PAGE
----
The 1979–81 Hostage Crisis: Did Reagan’s Team Collude with Iran?The 1979–81 Hostage Crisis: Did Reagan’s Team Collude with Iran?

The 1979–81 Hostage Crisis: Did Reagan’s Team Collude with Iran?

Did Ronald Reagan’s 1980 presidential campaign team conspire with the Islamic Republic of Iran to delay the release of American hostages until after the election?


To viewers with a critical eye, the events of January 20, 1981, had really bad optics. Just minutes after Ronald Reagan took the oath of office to become the 40th president of the United States, 52 hostages who had been held in Iran for 444 days were released. The Hostage Crisis, as it was called in the U.S., had been front and center on American television news programs throughout that time. ABC’s Ted Koppel even counted the days, highlighting the specific number since the Americans were taken prisoner at the beginning of his popular news program, Nightline, literally every weeknight. 


The crisis coverage was an unavoidable backdrop to the 1980 U.S. presidential campaign between incumbent Jimmy Carter and Reagan, his challenger. Many would say it was the central issue of the contest, and its dramatic resolution seemed almost to be scripted. In fact, the inauguration of President Reagan and the release of the hostages were so well-timed that television networks in the U.S. and abroad showed them unfolding in real-time on a split screen, a novel video technique now ubiquitous in news coverage.


Could it really be that the Iranian government timed the hostage release to coincide with Reagan becoming president? Did the Reagan election team have a hand in delaying the release until this highly charged moment? Reagan supporters were overjoyed by the events, as they seemed to show that the Islamic Republic of Iran was in thrall to the Reagan mystique. Democrats were not persuaded that political forces within the Reagan presidential campaign had not orchestrated the timing of the release.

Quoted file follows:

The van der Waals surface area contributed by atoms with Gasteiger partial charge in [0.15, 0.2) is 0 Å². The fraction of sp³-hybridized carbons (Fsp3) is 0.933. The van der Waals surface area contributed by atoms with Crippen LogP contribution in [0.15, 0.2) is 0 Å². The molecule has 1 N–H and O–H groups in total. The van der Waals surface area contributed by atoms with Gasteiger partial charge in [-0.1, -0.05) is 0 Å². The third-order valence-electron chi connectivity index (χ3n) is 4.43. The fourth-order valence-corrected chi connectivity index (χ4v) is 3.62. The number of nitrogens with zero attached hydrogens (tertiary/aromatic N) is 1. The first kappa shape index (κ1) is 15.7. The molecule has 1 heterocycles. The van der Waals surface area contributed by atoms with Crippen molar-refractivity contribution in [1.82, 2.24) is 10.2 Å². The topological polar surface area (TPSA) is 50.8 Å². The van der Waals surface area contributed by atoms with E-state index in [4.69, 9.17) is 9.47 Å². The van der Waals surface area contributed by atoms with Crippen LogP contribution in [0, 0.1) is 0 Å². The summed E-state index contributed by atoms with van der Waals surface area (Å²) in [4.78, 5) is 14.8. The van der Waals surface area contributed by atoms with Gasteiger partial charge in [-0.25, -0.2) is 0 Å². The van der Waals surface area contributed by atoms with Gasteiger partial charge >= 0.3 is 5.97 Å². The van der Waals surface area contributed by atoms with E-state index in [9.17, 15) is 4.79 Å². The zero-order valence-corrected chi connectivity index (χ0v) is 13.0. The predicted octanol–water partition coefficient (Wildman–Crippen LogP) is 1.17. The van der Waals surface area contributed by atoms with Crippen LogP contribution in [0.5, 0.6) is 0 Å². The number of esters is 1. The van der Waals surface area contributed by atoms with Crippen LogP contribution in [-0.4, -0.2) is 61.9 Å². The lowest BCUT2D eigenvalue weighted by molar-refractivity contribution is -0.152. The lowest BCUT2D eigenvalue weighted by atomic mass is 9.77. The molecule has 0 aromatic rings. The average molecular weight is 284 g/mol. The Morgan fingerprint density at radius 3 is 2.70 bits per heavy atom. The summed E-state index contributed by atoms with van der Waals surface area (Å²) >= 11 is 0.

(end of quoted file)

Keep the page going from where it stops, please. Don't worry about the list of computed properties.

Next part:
As CBS News reported, “Though the U.S. and Iran came to an agreement to free the hostages in December 1980, Iran waited till Ronald Reagan was sworn in as president before releasing them. It was a pointed political statement against Carter.” But just how “pointed” was it? 


Learn more about the background of the crisis facing President Carter and the American people in 1980.


Did Political Operatives Conspire to Lengthen the Iran Hostage Crisis?

It’s well-known that the Republican team supporting Ronald Reagan for president was fixated on the Iran hostage situation. In fact, Reagan’s campaign manager, William Casey, mentioned his concern to reporters that President Jimmy Carter would use his office to spring some compelling news to the public as an “October surprise” that would tip the election in his favor. It was the first use of this now-famous term.


Casey was an interesting character and a curious choice to run a domestic political campaign. He had worked for the Office of Strategic Services during WWII, where he headed its Secret Intelligence Branch in Europe. Later, he founded the Manhattan Institute, where he worked with foreign governments, including military dictatorships. Domestic policy was not a key part of his extensive portfolio.


Some alleged Casey to be a key player in a Republican plan to use a different but related “surprise” against Carter. To be sure, this allegation is based on suspicion and the accounts of several witnesses, not on documented facts – there is no paper trail. In 1992, U.S. congressional task force hearings in the House of Representatives culminated in findings that “credible evidence” supporting the allegation was absent or “insufficient.” But the reports couldn’t hide the fact that those conclusions did not convince some House members. Representative Mervyn Dymally, a task force member, refused to sign the House report, stating that selective handling of the evidence was used to clear the Reagan campaign from involvement in a plot.


The Senate planned its own hearings on the matter, but they were cut off abruptly in 1991 when a Republican filibuster successfully denied funding for the probe.